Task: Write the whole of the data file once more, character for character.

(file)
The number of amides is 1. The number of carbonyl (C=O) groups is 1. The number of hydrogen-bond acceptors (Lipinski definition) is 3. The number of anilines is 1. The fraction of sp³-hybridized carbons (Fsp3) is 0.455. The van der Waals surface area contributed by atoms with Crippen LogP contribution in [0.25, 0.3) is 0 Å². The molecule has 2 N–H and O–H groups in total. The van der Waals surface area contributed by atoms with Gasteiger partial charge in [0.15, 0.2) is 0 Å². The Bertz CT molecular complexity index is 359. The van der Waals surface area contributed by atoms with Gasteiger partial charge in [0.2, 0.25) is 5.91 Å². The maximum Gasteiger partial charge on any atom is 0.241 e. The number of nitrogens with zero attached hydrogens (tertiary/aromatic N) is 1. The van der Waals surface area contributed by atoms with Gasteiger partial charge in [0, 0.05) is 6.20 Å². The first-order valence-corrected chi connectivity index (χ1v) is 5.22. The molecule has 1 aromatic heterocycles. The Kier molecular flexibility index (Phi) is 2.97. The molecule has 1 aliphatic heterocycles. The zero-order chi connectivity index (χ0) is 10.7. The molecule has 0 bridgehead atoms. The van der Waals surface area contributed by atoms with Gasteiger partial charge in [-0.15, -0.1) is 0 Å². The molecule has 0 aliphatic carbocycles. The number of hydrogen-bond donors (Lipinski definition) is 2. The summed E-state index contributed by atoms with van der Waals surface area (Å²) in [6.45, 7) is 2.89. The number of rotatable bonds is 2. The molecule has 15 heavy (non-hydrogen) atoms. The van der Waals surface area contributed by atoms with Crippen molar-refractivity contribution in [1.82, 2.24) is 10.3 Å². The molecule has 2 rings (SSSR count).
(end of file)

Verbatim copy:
The number of amides is 1. The number of carbonyl (C=O) groups is 1. The number of hydrogen-bond acceptors (Lipinski definition) is 3. The number of anilines is 1. The fraction of sp³-hybridized carbons (Fsp3) is 0.455. The van der Waals surface area contributed by atoms with Crippen LogP contribution in [0.25, 0.3) is 0 Å². The molecule has 2 N–H and O–H groups in total. The van der Waals surface area contributed by atoms with Gasteiger partial charge in [0.15, 0.2) is 0 Å². The Bertz CT molecular complexity index is 359. The van der Waals surface area contributed by atoms with Gasteiger partial charge in [0.2, 0.25) is 5.91 Å². The maximum Gasteiger partial charge on any atom is 0.241 e. The number of nitrogens with zero attached hydrogens (tertiary/aromatic N) is 1. The van der Waals surface area contributed by atoms with Gasteiger partial charge in [0, 0.05) is 6.20 Å². The first-order valence-corrected chi connectivity index (χ1v) is 5.22. The molecule has 1 aromatic heterocycles. The Kier molecular flexibility index (Phi) is 2.97. The molecule has 1 aliphatic heterocycles. The zero-order chi connectivity index (χ0) is 10.7. The molecule has 0 bridgehead atoms. The van der Waals surface area contributed by atoms with Gasteiger partial charge in [-0.15, -0.1) is 0 Å². The molecule has 0 aliphatic carbocycles. The number of hydrogen-bond donors (Lipinski definition) is 2. The summed E-state index contributed by atoms with van der Waals surface area (Å²) in [6.45, 7) is 2.89. The number of rotatable bonds is 2. The molecule has 15 heavy (non-hydrogen) atoms. The van der Waals surface area contributed by atoms with Crippen molar-refractivity contribution in [1.82, 2.24) is 10.3 Å². The molecule has 2 rings (SSSR count).